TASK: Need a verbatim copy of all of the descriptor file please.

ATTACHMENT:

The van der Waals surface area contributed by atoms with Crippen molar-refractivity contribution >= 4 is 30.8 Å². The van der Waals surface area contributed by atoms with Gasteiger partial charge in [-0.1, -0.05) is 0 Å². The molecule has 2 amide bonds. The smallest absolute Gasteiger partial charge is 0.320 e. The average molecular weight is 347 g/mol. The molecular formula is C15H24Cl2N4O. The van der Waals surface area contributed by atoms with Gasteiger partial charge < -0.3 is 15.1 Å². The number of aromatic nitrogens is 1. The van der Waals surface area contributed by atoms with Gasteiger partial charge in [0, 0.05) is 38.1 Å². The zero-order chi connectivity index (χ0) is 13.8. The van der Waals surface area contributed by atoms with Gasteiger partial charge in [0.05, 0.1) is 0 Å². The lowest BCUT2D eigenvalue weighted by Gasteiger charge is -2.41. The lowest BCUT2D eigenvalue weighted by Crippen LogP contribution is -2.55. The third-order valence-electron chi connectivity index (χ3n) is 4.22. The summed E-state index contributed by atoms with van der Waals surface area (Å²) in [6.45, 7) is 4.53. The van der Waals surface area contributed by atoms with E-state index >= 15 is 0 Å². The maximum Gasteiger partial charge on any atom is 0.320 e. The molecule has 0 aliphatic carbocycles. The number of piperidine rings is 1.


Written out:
The van der Waals surface area contributed by atoms with Crippen molar-refractivity contribution >= 4 is 30.8 Å². The van der Waals surface area contributed by atoms with Gasteiger partial charge in [-0.1, -0.05) is 0 Å². The molecule has 2 amide bonds. The smallest absolute Gasteiger partial charge is 0.320 e. The average molecular weight is 347 g/mol. The molecular formula is C15H24Cl2N4O. The van der Waals surface area contributed by atoms with Gasteiger partial charge < -0.3 is 15.1 Å². The number of aromatic nitrogens is 1. The van der Waals surface area contributed by atoms with Gasteiger partial charge in [0, 0.05) is 38.1 Å². The zero-order chi connectivity index (χ0) is 13.8. The van der Waals surface area contributed by atoms with Gasteiger partial charge in [0.05, 0.1) is 0 Å². The lowest BCUT2D eigenvalue weighted by Gasteiger charge is -2.41. The lowest BCUT2D eigenvalue weighted by Crippen LogP contribution is -2.55. The third-order valence-electron chi connectivity index (χ3n) is 4.22. The summed E-state index contributed by atoms with van der Waals surface area (Å²) in [6.45, 7) is 4.53. The van der Waals surface area contributed by atoms with E-state index >= 15 is 0 Å². The maximum Gasteiger partial charge on any atom is 0.320 e. The molecule has 0 aliphatic carbocycles. The number of piperidine rings is 1.